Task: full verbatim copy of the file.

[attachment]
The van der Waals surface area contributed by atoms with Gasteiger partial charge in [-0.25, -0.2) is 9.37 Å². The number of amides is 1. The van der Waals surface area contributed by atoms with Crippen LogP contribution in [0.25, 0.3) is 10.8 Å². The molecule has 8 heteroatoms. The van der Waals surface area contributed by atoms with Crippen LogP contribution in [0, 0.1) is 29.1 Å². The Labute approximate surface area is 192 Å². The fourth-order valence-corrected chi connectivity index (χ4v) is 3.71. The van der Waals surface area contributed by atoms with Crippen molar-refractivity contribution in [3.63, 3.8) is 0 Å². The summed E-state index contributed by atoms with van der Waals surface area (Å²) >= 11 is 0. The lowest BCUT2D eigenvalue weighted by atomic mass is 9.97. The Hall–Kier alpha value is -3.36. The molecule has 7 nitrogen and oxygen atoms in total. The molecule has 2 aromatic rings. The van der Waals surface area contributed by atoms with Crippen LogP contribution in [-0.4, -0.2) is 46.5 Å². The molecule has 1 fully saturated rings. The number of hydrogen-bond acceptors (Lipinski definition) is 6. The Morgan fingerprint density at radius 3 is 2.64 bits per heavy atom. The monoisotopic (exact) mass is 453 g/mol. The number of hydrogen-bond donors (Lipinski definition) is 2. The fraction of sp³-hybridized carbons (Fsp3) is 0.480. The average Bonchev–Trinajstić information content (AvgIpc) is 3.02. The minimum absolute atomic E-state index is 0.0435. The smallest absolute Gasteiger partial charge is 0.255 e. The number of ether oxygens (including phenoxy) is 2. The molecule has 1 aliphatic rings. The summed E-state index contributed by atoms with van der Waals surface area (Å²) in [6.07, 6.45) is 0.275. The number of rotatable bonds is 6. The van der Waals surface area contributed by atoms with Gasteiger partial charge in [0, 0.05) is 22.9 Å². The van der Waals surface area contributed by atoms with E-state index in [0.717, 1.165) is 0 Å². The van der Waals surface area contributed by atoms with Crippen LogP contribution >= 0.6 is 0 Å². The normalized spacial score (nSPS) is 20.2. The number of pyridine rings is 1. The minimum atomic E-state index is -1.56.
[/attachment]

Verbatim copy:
The van der Waals surface area contributed by atoms with Gasteiger partial charge in [-0.25, -0.2) is 9.37 Å². The number of amides is 1. The van der Waals surface area contributed by atoms with Crippen LogP contribution in [0.25, 0.3) is 10.8 Å². The molecule has 8 heteroatoms. The van der Waals surface area contributed by atoms with Crippen LogP contribution in [0, 0.1) is 29.1 Å². The Labute approximate surface area is 192 Å². The fourth-order valence-corrected chi connectivity index (χ4v) is 3.71. The van der Waals surface area contributed by atoms with Crippen molar-refractivity contribution in [3.63, 3.8) is 0 Å². The summed E-state index contributed by atoms with van der Waals surface area (Å²) >= 11 is 0. The lowest BCUT2D eigenvalue weighted by atomic mass is 9.97. The Hall–Kier alpha value is -3.36. The molecule has 7 nitrogen and oxygen atoms in total. The molecule has 2 aromatic rings. The van der Waals surface area contributed by atoms with Crippen LogP contribution in [-0.4, -0.2) is 46.5 Å². The molecule has 1 fully saturated rings. The number of hydrogen-bond acceptors (Lipinski definition) is 6. The Morgan fingerprint density at radius 3 is 2.64 bits per heavy atom. The monoisotopic (exact) mass is 453 g/mol. The number of hydrogen-bond donors (Lipinski definition) is 2. The fraction of sp³-hybridized carbons (Fsp3) is 0.480. The average Bonchev–Trinajstić information content (AvgIpc) is 3.02. The minimum absolute atomic E-state index is 0.0435. The smallest absolute Gasteiger partial charge is 0.255 e. The number of ether oxygens (including phenoxy) is 2. The molecule has 1 aliphatic rings. The summed E-state index contributed by atoms with van der Waals surface area (Å²) in [6.07, 6.45) is 0.275. The number of rotatable bonds is 6. The van der Waals surface area contributed by atoms with Gasteiger partial charge in [0, 0.05) is 22.9 Å². The van der Waals surface area contributed by atoms with E-state index in [0.717, 1.165) is 0 Å². The van der Waals surface area contributed by atoms with Crippen LogP contribution >= 0.6 is 0 Å². The normalized spacial score (nSPS) is 20.2. The number of pyridine rings is 1. The minimum atomic E-state index is -1.56.